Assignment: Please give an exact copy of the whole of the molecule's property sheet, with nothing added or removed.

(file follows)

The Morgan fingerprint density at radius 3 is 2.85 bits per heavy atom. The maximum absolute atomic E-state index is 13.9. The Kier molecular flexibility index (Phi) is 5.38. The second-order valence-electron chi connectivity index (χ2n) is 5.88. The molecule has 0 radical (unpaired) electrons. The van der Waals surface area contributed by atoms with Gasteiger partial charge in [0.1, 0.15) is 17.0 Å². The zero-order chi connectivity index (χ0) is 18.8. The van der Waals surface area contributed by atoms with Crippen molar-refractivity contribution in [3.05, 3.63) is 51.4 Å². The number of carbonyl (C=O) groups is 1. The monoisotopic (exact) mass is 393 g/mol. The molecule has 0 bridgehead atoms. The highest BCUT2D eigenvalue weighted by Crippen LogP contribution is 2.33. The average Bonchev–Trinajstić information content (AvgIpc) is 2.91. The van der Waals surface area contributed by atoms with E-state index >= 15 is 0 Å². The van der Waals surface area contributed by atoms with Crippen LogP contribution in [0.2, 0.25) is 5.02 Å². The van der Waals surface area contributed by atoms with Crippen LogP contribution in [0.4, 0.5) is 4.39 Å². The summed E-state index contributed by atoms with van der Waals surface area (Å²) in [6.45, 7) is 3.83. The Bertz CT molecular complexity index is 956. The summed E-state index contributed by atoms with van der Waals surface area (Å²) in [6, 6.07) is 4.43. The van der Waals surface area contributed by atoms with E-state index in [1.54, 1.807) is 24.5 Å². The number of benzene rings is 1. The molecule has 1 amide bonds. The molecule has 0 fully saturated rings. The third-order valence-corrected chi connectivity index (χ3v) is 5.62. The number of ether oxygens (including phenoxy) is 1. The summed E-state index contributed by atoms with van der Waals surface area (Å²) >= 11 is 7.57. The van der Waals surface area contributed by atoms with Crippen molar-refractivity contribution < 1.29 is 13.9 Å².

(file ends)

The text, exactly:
The Morgan fingerprint density at radius 3 is 2.85 bits per heavy atom. The maximum absolute atomic E-state index is 13.9. The Kier molecular flexibility index (Phi) is 5.38. The second-order valence-electron chi connectivity index (χ2n) is 5.88. The molecule has 0 radical (unpaired) electrons. The van der Waals surface area contributed by atoms with Gasteiger partial charge in [0.1, 0.15) is 17.0 Å². The zero-order chi connectivity index (χ0) is 18.8. The van der Waals surface area contributed by atoms with Crippen molar-refractivity contribution in [3.05, 3.63) is 51.4 Å². The number of carbonyl (C=O) groups is 1. The monoisotopic (exact) mass is 393 g/mol. The molecule has 0 bridgehead atoms. The highest BCUT2D eigenvalue weighted by Crippen LogP contribution is 2.33. The average Bonchev–Trinajstić information content (AvgIpc) is 2.91. The van der Waals surface area contributed by atoms with E-state index >= 15 is 0 Å². The van der Waals surface area contributed by atoms with Crippen LogP contribution in [0.2, 0.25) is 5.02 Å². The van der Waals surface area contributed by atoms with Crippen LogP contribution in [0.4, 0.5) is 4.39 Å². The summed E-state index contributed by atoms with van der Waals surface area (Å²) in [6.45, 7) is 3.83. The Bertz CT molecular complexity index is 956. The summed E-state index contributed by atoms with van der Waals surface area (Å²) in [6, 6.07) is 4.43. The van der Waals surface area contributed by atoms with E-state index in [1.54, 1.807) is 24.5 Å². The number of benzene rings is 1. The molecule has 1 amide bonds. The molecule has 0 fully saturated rings. The third-order valence-corrected chi connectivity index (χ3v) is 5.62. The number of ether oxygens (including phenoxy) is 1. The summed E-state index contributed by atoms with van der Waals surface area (Å²) >= 11 is 7.57. The van der Waals surface area contributed by atoms with Crippen molar-refractivity contribution < 1.29 is 13.9 Å².